Ignacio URIARTE, dubbed as “the office artist,” often works with office supplies due to his experience of as a white-collar worker. Therefore, in his artistic creation and philosophy, the monotonous “office supplies” and “daily routine” are always within his explorations and practices. In Liu Wentao’s works, the continuous arrangement and repetition of intricate straight lines constitute a space form as magnificent as the universe in the two-dimensional picture, presenting the interchanging between light and space to the beholder.
"Rubber Band Carpet"
floor installation with rubber bands
pencil on canvas
In this series of works, artists are eager for change and possibility in the expression of repetition and foundation. However, the circulated repetition also means going through a certain dilemma and chaos, which is often closely related to the predicament encountered by artists in real life. It is precisely when complicated and realistic experiences are projected in artworks that all monotonous and boring expressions can be applied to the emotional temperature. The process when the artist encounters difficulties, reflects difficulties and then expresses difficulties, enables diversified changes to occur.
Development: Re-examining the Inherent Concepts, Identities and Symbols
The following exhibition hall showcases artists Li Liao and Tong Wenmin’s reflections on the notion of “labour” in contemporary society. In Li Liao’s series of works, by practicing the “successful experience” provided by the middle class, such as accomplishing eight things every day, recitation of the third volume of New Concept English, bodybuilding, fluent English, etc., these works ironically present the stereotypical middle class’s ideal life and inherent social evaluation that oppresses each individual. Tong Wenmin’s “Factory Project” series records her devotion to regular and repetitive labour routines. Forging iron and sleeping, the compulsory factory daily schedule shows a neurotic sense of absurd drama through the continuous repetition of clips in the video.
"Eight Things Everyday"
Overall dimensions variable
"Factory Project-Forge Iron"
Performance, Chongqing Hewei Iron Crafts Factory, China
Sngle channel video (color, sound)，10’00”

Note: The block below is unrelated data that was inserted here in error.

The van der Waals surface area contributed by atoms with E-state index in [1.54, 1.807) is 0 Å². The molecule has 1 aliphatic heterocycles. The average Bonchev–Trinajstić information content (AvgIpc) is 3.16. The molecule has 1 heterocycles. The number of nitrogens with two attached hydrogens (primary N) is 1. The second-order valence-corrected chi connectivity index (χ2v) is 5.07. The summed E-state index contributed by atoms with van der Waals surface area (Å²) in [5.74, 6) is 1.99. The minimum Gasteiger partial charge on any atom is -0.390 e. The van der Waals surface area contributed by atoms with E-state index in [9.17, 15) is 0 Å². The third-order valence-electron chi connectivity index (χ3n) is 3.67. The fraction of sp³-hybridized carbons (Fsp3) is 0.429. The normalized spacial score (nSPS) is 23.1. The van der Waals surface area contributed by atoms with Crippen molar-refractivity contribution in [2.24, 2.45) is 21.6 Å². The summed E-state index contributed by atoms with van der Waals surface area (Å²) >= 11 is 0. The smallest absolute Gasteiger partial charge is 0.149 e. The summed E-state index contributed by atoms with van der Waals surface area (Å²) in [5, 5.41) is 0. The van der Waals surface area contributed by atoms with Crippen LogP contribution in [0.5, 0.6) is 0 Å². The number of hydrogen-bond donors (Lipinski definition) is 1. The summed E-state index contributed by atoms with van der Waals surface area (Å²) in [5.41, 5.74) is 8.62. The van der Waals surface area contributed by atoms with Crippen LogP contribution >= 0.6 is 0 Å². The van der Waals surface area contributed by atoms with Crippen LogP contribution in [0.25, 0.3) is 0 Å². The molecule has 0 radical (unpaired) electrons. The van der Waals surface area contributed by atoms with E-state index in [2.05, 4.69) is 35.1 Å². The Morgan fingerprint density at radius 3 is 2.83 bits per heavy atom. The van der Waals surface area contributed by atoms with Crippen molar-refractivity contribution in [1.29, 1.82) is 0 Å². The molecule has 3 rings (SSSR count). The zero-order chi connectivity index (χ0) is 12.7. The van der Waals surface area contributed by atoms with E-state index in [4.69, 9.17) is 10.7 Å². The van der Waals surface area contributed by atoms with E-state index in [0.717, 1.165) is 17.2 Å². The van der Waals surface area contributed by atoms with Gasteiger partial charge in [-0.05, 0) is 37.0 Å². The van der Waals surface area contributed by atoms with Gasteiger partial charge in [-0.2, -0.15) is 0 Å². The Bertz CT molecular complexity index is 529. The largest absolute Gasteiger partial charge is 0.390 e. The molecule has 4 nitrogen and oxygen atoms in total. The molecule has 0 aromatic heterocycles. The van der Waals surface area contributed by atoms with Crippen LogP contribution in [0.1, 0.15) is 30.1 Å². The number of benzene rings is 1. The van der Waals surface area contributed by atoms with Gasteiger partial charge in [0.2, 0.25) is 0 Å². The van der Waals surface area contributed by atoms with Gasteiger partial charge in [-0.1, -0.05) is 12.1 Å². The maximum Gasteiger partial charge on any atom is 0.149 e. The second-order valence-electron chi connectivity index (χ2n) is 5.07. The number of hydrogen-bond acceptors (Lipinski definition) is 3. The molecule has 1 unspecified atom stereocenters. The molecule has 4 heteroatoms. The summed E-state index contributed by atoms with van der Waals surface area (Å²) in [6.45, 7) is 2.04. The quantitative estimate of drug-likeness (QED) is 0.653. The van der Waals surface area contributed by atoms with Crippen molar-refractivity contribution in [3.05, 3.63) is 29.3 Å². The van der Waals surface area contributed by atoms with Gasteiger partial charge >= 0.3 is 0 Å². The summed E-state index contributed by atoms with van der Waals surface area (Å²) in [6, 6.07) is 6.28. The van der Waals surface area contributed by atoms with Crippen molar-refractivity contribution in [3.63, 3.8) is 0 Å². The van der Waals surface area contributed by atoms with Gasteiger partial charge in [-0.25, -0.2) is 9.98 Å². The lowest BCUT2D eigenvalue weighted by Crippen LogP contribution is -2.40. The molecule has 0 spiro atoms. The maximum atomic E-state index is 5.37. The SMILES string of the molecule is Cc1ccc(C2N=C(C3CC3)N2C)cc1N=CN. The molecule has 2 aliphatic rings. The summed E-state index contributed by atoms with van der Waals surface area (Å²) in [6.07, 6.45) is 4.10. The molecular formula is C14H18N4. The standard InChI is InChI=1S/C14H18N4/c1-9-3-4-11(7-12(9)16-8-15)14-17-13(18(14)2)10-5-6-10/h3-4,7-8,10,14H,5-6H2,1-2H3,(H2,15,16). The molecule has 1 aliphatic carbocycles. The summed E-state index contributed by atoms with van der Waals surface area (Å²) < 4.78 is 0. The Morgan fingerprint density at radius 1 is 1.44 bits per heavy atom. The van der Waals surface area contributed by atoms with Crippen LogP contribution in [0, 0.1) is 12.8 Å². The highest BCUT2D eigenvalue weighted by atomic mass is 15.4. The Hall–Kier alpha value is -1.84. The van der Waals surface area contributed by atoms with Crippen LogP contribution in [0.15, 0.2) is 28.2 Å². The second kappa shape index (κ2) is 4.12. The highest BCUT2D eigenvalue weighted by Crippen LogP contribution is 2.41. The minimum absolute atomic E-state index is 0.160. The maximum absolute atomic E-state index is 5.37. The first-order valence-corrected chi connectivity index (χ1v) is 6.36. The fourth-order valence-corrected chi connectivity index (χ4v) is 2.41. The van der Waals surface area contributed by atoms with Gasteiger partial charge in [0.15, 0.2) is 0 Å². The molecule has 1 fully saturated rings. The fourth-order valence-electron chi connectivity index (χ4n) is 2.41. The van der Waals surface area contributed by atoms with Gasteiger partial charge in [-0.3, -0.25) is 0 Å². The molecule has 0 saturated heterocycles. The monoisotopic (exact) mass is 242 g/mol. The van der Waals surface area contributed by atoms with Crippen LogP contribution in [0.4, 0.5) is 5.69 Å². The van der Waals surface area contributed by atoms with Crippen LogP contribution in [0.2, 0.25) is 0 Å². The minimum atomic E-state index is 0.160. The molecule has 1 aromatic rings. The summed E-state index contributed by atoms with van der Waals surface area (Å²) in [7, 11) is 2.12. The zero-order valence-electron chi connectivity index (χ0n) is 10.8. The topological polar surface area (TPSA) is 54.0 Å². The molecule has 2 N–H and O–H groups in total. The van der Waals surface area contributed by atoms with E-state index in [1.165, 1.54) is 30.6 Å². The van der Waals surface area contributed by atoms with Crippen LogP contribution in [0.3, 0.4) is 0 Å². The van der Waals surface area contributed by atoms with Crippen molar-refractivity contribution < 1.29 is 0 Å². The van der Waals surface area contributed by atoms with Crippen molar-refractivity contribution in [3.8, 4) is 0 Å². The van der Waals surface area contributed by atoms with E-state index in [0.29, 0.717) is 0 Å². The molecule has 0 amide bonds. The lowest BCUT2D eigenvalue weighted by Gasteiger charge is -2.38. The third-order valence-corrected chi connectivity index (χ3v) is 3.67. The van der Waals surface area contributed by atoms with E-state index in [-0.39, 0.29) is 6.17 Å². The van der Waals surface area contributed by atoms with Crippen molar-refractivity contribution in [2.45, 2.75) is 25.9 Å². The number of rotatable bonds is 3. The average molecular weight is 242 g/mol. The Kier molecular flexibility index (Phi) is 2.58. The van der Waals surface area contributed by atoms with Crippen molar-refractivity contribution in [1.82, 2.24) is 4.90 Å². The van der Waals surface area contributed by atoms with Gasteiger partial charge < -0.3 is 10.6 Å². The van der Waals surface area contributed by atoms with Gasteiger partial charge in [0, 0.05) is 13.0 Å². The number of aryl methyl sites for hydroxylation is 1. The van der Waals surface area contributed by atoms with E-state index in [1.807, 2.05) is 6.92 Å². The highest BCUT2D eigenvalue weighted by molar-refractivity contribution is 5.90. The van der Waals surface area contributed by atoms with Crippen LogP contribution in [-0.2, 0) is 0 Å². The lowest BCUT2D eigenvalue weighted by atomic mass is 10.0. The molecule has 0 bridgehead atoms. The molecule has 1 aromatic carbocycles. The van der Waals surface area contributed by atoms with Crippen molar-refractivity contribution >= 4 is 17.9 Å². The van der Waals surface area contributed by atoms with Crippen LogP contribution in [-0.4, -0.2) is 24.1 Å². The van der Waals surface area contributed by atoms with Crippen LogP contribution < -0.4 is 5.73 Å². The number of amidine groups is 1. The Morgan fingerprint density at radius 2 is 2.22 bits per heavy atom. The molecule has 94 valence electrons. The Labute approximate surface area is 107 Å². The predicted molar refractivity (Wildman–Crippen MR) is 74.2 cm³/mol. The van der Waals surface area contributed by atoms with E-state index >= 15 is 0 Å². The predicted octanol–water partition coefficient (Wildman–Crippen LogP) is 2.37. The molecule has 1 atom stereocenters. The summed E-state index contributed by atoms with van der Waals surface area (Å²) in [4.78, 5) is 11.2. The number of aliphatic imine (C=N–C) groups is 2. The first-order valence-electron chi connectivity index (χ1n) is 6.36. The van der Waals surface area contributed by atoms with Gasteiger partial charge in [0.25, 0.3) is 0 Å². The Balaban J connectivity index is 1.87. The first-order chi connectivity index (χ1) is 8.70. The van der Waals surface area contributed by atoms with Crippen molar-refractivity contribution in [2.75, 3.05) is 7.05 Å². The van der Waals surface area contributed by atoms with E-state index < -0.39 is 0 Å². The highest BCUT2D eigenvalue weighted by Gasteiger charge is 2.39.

Iron Bar, 12×42×9 cm, 14.5×28×8 cm, 15×30.5×10 cm, 15×32×11 cm, 18×23.5×3 cm, 11×37×9.5 cm, 13×37×9.5 cm
Overall dimension variable
Courtesy Ms. LI Lin
In another hall, Zhang Zipiao and Liu Shiyuan’s works question the identity of “woman” and “mother” through an inherent understanding. In Zhang Zipiao’s paintings, different from the image of female figures in art history, she deconstructs the female body to a great extent in the picture. The faintly identifiable female nude is abstracted in a large area of colour which is very ambiguous. However, at the same time, the intimate and private angle of portrayal of the figure makes the picture full of a strong spatial impact. “Females Body,” the classic artistic creation motif expresses a delicate female emotion and the autonomy of the female as the object of viewing in Zhang Zipiao’s paintings.
Oil on canvas
In Liu Shiyuan’s “It’s Nice to See You,” she intends to redefine the interpretations of several objects through poetry. She found that in daily life, the discussion of many topics is often bound by the prescribed semantics and interpretation. In this case, can different people’s understanding of a thing be regulated by the same text? If so, are the emotions and feelings generated by people based on different cultural contexts and life experiences eliminated in the monotonous explanations? So where is the freedom and limitation of each individual to understand and explain things? By re-examining the inherent interpretation of things, the artist combines his work with an encyclopedia-style display and poetic interpretation, which suggests the complexity of things. As for her video work “Isolated Above, Connected Down,” it records the trivial dialogue between a couple at the dining table. The content of this dialogue directly points to the complicated natural scenes that appear at the beginning and end of the film, suggesting that crisis sometimes is hiding behind our daily life and free chat.
"It's Nice to See You"
Sewing and mixed media on polyester
By reflecting on the established concepts and identities in everyday life, artists question objects and events that have been “labeled” and “symbolised.” Whether it is the work and oppression that people have been accustomed to in social labor production, or the so-called successful learning and ideal life constructed by a certain class, or the status and position of women in society and family, or even a topic that is occasionally mentioned, the inherent concepts and interpretations usually create the dilemma of thinking, artists are expected to keep questioning. Overcoming “habituation” can often usher in reversal and transcendence.